This question is about emulating Gimp's Grain Merge Blending Mode in Photoshop. As can be seen, it adds the layer above and subtract 128 (DC Level).

Why is it important? It creates the ability to use "Negative Numbers" in a layer limited to the range [0, 255].

I have more than 2 layers stacked one above the other.
I want to sum them yet since the represent negative numbers (They are in the range -128 to 127) I added 128 (I can add any other number) to all.

The problem I can't add them up in Photoshop.

I saw some math tricks people made to emulate averaging like here:


Is there such trick to emulate Grain Merge in Photoshop?

Thank You.

P.S. The Math Behind the Blending Mode might be useful:

  • \$\begingroup\$ Could you maybe create that effect using the Pixel Bender? \$\endgroup\$ Commented Feb 18, 2015 at 12:32
  • \$\begingroup\$ Hi, I can also do it using Calculation, yet since I have more than 2 layers and I want to see the effect in real time (Adjusting each of the layers) I must do it using Blend Modes. \$\endgroup\$
    – Royi
    Commented Feb 18, 2015 at 12:40
  • \$\begingroup\$ As far as I can tell from the documentation (I don't use Gimp), Grain Merge is a destructive application rather than a blend mode as such. If that is the case, Apply Image using Add mode with a scale of 1 and an offset of 128 (in 8-bit; 16-bit would be Subtract with a scale of 1 and an offset of 0 and the grain image inverted) would be the same thing. But it's not real-time. \$\endgroup\$
    – user35658
    Commented Feb 18, 2015 at 18:03

2 Answers 2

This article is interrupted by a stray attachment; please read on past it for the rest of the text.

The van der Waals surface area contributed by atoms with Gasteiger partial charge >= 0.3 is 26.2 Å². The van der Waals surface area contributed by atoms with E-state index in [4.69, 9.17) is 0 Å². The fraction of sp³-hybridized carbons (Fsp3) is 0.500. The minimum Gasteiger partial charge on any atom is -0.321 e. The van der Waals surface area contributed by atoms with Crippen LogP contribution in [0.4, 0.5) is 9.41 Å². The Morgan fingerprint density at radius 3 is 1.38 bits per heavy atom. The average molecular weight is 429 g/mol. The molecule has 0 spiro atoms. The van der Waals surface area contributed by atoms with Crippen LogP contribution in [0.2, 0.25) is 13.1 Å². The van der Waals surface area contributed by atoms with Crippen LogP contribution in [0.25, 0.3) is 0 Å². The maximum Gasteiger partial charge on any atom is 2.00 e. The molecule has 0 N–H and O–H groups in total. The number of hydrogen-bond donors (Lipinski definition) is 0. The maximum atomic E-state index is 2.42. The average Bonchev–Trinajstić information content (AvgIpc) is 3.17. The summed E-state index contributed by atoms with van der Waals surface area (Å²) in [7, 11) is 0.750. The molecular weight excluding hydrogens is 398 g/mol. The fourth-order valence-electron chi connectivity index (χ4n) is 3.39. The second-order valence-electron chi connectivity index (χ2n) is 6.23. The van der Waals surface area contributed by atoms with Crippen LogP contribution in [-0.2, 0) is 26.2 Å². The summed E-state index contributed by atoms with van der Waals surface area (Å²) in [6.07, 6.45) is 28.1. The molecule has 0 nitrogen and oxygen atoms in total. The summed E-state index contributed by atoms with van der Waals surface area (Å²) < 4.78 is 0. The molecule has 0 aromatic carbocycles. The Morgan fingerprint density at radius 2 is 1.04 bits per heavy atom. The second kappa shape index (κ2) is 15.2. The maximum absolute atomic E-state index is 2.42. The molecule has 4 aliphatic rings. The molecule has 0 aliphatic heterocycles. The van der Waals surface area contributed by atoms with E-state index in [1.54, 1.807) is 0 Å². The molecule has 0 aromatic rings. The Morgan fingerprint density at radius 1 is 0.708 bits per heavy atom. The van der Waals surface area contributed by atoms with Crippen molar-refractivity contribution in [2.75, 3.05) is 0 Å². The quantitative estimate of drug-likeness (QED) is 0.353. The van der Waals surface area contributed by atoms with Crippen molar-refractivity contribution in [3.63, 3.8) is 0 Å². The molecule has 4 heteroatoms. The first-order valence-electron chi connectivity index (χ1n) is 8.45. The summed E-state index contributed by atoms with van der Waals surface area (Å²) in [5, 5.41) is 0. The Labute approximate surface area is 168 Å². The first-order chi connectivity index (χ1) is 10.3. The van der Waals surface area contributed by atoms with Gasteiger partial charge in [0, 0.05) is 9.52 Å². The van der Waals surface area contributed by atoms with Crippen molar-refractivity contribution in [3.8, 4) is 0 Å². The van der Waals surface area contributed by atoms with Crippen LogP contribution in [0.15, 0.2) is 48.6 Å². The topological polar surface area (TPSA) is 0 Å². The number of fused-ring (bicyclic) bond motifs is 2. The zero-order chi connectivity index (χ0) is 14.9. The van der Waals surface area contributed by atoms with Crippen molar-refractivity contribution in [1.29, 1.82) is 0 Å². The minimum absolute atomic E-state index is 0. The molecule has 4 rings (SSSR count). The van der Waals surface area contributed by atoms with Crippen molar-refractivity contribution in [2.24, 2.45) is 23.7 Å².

Duplicate the layer and invert one copy. With the curves tool flatten the bottom half of the brightness range. Using the levels tool, on both layers, set the input levels to 127, 1.00, 255 and the output levels to 0,127 finally set the blending modes of one layer to "Linear Dodge (Add)" and set the other one to "Subtract".

What we have done is effectively isolate the the top half and bottom half of the brightness range, and then add one whilst subtracting the other.

  • \$\begingroup\$ That might work yet each layer would look "awkward" and hence harder to edit. I wonder, does Photoshop support "Negative" values in its 32 Bit Mode? \$\endgroup\$
    – Royi
    Commented Feb 18, 2015 at 15:26
  • \$\begingroup\$ @Drazick can you explain more about the exact problem you're trying to solve. Overlay blending mode does a combination of Screen and Multiply depending on whether pixel values are greater or less than 127. If you're not after a mathematically precise result it may work. \$\endgroup\$
    – Matt Grum
    Commented Feb 18, 2015 at 16:12
  • \$\begingroup\$ Is there a combination of Add and Subtract? I'm trying to accumulate information from many layers. Yet it is both negative and positive. Hence I need something like Grain Merge. \$\endgroup\$
    – Royi
    Commented Feb 19, 2015 at 9:52
  • \$\begingroup\$ I marked the answer as "Correct Answer" though it is not exactly as I wanted (See my answer below). Yet it would work. I'm still looking for a proper solution. I think it can be done with prior scaling and using "Linear Light" or "Linear Burn" as can be seen according to: simplefilter.de/en/basics/mixmods.html \$\endgroup\$
    – Royi
    Commented Feb 21, 2015 at 20:50

There's a way to do so in 32 BIT.
In 32 Bit Mode Photoshop doesn't clip the subtraction between layers.

I'll try to explain.
Imagine 3 layers, the bottom layer, layer #1 has constant value of 120.
Layer number 2, above it, has a constant value of 130 and it blending mode set to Subtract.
The top layer, layer #3, has a constant value of 10 ans its blending mode is set to Add.

In 8 Bit and 16 Bit the result, Composite Layer, would be 10 as the subtraction result is clipped into 0.

In 32 Bit Mode the result is 0, as there is no clipping.

Hence What I asked for could be done by adding the same number of layers with constant value of 128 at Subtract Blending Mode (Actually one could be created with the value of # Layers * 128).

I'm still looking for a solution in 8 / 16 Bit Mode.


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